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On-line version ISSN 1807-3107
Braz. oral res. vol.26 no.4 São Paulo July/Aug. 2012
Lisiane Krieger GomesI; Carlos Frederico SarmentoII; Flávio Roberto Guerra SeabraII; Patrícia Bittencourt Dutra dos SantosIII; Fábio Henrique de Sa Leitão PinheiroIV
IMaster's degree program in Dentistry, Potiguar University (Laureate International Universities), Natal, RN, Brazil
IIDepartment of Periodontics, Potiguar University (Laureate International Universities), Natal, RN, Brazil
IIIDepartment of Orthodontics, State University of Rio Grande do Norte, Caicó, RN, Brazil
IVDepartment of Orthodontics, Potiguar University (Laureate International Universities), Natal, RN, Brazil
The objective of this study was to compare the effectiveness of two manual toothbrushes (conventional and orthodontic). The following clinical parameters were used: VPI (visible plaque index) and GBI (gingival bleeding index). Patients, 64 total (30 males and 34 females), in the permanent dentition, with a mean age of 17.8 years, were randomly selected from a practice specializing in orthodontics. Each participant received audio-visual instructions on oral hygiene as well as a kit of materials containing two manual toothbrushes (orthodontic and conventional). Each toothbrush was randomly allocated to one side of the mouth (split-mouth design) and used for a period of approximately 4 weeks. The VPI and GBI were measured by a single calibrated examiner before (T0) and after (T1) the implementation of interventions. The Mann-Whitney test was used to compare the VPI values between the groups, and the Student t-test for independent samples was used to compare GBI values. The level of significance was set at 5%. No statistically significant difference was observed between the groups at T0 for both VPI and GBI, and at T1 for the GBI. The manual orthodontic toothbrush produced a statistically lower VPI (P < 0.05) at T1, but this did not seem to be of clinical importance.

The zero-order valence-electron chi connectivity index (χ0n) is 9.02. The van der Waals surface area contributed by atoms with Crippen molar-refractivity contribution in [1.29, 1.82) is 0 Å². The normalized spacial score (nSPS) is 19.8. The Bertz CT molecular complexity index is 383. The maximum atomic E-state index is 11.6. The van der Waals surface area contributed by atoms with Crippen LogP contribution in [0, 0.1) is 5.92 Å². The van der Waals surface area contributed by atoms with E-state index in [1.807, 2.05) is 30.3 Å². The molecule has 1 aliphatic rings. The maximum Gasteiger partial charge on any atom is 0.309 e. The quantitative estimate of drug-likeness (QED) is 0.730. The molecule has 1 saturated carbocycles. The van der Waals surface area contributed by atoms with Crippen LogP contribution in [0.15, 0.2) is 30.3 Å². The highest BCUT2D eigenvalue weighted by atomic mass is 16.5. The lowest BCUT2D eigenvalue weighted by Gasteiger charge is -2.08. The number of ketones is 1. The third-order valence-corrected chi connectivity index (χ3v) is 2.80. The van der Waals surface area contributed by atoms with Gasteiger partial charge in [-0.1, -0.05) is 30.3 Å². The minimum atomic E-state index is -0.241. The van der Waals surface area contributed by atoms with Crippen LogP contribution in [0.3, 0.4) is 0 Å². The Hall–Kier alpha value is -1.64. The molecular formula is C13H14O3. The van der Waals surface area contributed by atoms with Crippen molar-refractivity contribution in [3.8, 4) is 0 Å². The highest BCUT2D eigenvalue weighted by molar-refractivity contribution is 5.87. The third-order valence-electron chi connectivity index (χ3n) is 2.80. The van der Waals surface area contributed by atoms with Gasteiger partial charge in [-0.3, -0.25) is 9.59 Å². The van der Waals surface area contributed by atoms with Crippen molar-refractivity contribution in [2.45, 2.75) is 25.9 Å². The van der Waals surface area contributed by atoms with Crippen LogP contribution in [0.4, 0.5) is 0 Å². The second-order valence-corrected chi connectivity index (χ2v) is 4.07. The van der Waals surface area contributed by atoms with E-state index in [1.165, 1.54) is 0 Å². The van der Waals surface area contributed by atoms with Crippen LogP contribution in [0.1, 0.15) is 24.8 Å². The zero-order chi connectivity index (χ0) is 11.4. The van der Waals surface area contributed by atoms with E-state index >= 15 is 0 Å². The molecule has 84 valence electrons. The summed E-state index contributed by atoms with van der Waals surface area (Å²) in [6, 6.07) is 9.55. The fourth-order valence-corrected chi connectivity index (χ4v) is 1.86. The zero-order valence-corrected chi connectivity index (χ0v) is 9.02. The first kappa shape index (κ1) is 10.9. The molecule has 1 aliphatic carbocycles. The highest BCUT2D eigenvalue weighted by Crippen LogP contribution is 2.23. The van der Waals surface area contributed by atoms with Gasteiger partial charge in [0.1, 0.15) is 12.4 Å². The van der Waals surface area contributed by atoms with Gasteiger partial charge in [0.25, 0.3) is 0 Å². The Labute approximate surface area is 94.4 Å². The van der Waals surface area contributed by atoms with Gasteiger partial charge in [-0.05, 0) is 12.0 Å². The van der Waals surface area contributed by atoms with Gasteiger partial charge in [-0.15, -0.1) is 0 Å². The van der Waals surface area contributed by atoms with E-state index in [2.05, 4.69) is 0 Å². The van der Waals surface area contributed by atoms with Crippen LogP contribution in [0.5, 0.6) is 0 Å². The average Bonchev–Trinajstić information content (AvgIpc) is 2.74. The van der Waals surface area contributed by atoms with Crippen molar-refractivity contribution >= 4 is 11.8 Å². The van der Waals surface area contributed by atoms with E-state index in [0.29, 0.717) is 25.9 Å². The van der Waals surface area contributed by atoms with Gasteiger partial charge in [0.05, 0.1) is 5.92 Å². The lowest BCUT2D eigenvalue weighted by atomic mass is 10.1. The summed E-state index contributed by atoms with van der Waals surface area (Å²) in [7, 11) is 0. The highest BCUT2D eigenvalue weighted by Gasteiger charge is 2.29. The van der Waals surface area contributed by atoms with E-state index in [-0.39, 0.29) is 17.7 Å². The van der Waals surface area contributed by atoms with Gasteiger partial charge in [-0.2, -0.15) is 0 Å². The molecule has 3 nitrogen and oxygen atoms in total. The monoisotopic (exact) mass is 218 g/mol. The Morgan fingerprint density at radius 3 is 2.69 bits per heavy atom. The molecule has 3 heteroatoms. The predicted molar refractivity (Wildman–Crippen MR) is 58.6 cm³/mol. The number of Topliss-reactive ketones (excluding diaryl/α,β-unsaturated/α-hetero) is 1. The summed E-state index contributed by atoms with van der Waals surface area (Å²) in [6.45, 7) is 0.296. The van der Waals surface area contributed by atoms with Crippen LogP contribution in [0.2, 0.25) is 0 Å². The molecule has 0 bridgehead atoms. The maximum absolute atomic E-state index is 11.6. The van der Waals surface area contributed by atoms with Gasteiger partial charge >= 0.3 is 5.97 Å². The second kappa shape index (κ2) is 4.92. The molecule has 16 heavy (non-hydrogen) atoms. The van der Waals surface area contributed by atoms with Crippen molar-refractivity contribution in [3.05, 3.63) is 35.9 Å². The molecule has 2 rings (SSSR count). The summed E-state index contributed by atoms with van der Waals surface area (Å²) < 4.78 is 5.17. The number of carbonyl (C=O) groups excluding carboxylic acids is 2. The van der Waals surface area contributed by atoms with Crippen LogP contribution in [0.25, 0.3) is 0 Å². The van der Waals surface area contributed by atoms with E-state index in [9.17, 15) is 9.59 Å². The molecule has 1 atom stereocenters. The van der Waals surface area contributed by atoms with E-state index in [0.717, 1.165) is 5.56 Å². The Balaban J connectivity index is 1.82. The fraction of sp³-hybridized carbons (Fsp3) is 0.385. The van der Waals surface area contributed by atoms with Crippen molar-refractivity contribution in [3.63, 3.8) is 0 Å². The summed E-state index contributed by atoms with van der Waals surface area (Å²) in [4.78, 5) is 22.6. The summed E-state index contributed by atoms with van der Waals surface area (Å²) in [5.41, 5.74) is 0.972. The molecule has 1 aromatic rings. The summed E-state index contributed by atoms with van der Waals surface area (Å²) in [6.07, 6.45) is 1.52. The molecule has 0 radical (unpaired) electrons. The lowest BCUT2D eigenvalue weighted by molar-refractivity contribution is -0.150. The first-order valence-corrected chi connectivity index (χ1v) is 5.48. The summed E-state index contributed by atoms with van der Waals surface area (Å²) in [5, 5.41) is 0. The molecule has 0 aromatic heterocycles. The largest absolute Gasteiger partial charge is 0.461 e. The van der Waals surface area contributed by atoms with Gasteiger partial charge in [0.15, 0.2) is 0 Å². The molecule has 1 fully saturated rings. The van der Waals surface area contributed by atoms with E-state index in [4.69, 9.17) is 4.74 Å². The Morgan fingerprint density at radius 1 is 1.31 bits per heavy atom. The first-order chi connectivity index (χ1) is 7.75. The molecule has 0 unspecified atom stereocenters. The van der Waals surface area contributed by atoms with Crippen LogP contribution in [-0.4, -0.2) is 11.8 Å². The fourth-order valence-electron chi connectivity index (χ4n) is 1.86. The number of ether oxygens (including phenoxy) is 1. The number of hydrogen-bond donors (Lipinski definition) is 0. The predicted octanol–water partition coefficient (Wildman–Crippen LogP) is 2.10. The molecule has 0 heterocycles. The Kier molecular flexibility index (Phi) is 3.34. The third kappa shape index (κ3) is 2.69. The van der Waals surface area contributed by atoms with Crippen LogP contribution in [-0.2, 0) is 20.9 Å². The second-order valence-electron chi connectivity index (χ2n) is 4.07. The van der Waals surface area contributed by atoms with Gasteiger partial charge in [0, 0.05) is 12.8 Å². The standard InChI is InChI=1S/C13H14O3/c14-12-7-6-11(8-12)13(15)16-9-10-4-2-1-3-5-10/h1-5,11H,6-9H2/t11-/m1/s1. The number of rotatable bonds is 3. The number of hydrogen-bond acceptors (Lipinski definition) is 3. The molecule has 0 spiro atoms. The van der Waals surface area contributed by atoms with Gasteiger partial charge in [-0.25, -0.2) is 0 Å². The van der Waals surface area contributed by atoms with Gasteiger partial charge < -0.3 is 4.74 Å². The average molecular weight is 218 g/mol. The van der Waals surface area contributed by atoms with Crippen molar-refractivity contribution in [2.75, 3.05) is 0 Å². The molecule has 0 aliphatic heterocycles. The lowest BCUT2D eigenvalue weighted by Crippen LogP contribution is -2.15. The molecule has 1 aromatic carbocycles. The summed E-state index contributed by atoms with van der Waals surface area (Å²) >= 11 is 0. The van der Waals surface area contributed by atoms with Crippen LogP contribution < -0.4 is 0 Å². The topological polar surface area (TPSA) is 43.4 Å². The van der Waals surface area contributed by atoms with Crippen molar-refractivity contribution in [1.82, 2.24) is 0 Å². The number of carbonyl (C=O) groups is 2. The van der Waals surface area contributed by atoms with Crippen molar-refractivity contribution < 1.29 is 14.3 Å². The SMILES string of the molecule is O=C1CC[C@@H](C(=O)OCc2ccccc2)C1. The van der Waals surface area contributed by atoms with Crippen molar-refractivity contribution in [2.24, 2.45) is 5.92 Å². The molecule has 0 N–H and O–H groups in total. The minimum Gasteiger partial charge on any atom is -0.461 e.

Descriptors: Orthodontics; Biofilms; Oral Hygiene.
Preventing dental demineralization requires, among other things, frequent removal of the biofilm that accumulates on the surface of teeth. Simple as it may sound, brushing teeth regularly is a task frequently neglected by some individuals, not to mention the occasions when brushing is not done appropriately.